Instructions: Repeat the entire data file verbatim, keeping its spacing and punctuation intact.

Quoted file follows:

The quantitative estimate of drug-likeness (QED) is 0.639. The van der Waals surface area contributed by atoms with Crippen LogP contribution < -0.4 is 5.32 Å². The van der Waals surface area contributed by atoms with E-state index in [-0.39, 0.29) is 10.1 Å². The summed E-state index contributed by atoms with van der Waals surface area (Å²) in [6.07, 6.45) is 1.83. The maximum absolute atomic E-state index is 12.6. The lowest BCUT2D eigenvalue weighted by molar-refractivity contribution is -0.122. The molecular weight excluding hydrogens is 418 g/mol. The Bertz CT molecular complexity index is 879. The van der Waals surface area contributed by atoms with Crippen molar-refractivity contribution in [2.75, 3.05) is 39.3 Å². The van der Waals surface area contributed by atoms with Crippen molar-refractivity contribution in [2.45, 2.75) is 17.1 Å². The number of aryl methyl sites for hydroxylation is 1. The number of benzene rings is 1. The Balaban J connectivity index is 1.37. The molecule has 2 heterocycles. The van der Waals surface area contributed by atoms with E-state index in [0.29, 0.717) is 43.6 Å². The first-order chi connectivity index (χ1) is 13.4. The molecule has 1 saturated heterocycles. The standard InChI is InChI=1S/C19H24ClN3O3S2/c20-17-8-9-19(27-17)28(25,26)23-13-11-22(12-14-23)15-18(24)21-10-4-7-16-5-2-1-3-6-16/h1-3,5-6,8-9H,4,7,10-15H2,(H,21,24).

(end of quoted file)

The quantitative estimate of drug-likeness (QED) is 0.639. The van der Waals surface area contributed by atoms with Crippen LogP contribution < -0.4 is 5.32 Å². The van der Waals surface area contributed by atoms with E-state index in [-0.39, 0.29) is 10.1 Å². The summed E-state index contributed by atoms with van der Waals surface area (Å²) in [6.07, 6.45) is 1.83. The maximum absolute atomic E-state index is 12.6. The lowest BCUT2D eigenvalue weighted by molar-refractivity contribution is -0.122. The molecular weight excluding hydrogens is 418 g/mol. The Bertz CT molecular complexity index is 879. The van der Waals surface area contributed by atoms with Crippen molar-refractivity contribution in [2.75, 3.05) is 39.3 Å². The van der Waals surface area contributed by atoms with Crippen molar-refractivity contribution in [2.45, 2.75) is 17.1 Å². The number of aryl methyl sites for hydroxylation is 1. The number of benzene rings is 1. The Balaban J connectivity index is 1.37. The molecule has 2 heterocycles. The van der Waals surface area contributed by atoms with E-state index in [0.29, 0.717) is 43.6 Å². The first-order chi connectivity index (χ1) is 13.4. The molecule has 1 saturated heterocycles. The standard InChI is InChI=1S/C19H24ClN3O3S2/c20-17-8-9-19(27-17)28(25,26)23-13-11-22(12-14-23)15-18(24)21-10-4-7-16-5-2-1-3-6-16/h1-3,5-6,8-9H,4,7,10-15H2,(H,21,24).